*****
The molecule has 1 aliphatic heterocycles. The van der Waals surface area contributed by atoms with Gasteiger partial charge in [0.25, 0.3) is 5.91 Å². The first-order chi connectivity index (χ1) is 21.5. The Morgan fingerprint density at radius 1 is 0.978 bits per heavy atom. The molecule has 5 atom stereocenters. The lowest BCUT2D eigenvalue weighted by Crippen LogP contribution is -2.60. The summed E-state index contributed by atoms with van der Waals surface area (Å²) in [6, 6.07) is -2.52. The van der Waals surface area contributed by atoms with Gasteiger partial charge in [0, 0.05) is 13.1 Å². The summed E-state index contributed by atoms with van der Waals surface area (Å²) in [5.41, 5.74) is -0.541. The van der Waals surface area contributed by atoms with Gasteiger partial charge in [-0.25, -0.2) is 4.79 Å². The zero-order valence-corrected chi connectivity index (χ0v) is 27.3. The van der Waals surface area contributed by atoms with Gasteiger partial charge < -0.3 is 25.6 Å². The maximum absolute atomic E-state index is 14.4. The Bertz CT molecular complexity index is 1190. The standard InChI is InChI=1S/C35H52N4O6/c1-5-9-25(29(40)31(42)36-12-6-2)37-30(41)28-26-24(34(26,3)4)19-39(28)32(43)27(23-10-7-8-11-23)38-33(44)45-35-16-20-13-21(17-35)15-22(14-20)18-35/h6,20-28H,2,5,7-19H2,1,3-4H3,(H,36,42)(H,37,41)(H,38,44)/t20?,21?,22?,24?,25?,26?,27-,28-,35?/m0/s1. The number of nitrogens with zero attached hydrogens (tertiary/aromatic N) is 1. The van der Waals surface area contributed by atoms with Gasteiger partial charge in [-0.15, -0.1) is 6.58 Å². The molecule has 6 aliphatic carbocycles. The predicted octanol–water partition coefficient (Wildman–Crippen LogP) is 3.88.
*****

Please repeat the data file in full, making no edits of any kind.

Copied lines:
The molecule has 1 aliphatic heterocycles. The van der Waals surface area contributed by atoms with Gasteiger partial charge in [0.25, 0.3) is 5.91 Å². The first-order chi connectivity index (χ1) is 21.5. The Morgan fingerprint density at radius 1 is 0.978 bits per heavy atom. The molecule has 5 atom stereocenters. The lowest BCUT2D eigenvalue weighted by Crippen LogP contribution is -2.60. The summed E-state index contributed by atoms with van der Waals surface area (Å²) in [6, 6.07) is -2.52. The van der Waals surface area contributed by atoms with Gasteiger partial charge in [0, 0.05) is 13.1 Å². The summed E-state index contributed by atoms with van der Waals surface area (Å²) in [5.41, 5.74) is -0.541. The van der Waals surface area contributed by atoms with Gasteiger partial charge in [-0.25, -0.2) is 4.79 Å². The zero-order valence-corrected chi connectivity index (χ0v) is 27.3. The van der Waals surface area contributed by atoms with Gasteiger partial charge < -0.3 is 25.6 Å². The maximum absolute atomic E-state index is 14.4. The Bertz CT molecular complexity index is 1190. The standard InChI is InChI=1S/C35H52N4O6/c1-5-9-25(29(40)31(42)36-12-6-2)37-30(41)28-26-24(34(26,3)4)19-39(28)32(43)27(23-10-7-8-11-23)38-33(44)45-35-16-20-13-21(17-35)15-22(14-20)18-35/h6,20-28H,2,5,7-19H2,1,3-4H3,(H,36,42)(H,37,41)(H,38,44)/t20?,21?,22?,24?,25?,26?,27-,28-,35?/m0/s1. The number of nitrogens with zero attached hydrogens (tertiary/aromatic N) is 1. The van der Waals surface area contributed by atoms with Gasteiger partial charge in [-0.15, -0.1) is 6.58 Å². The molecule has 6 aliphatic carbocycles. The predicted octanol–water partition coefficient (Wildman–Crippen LogP) is 3.88.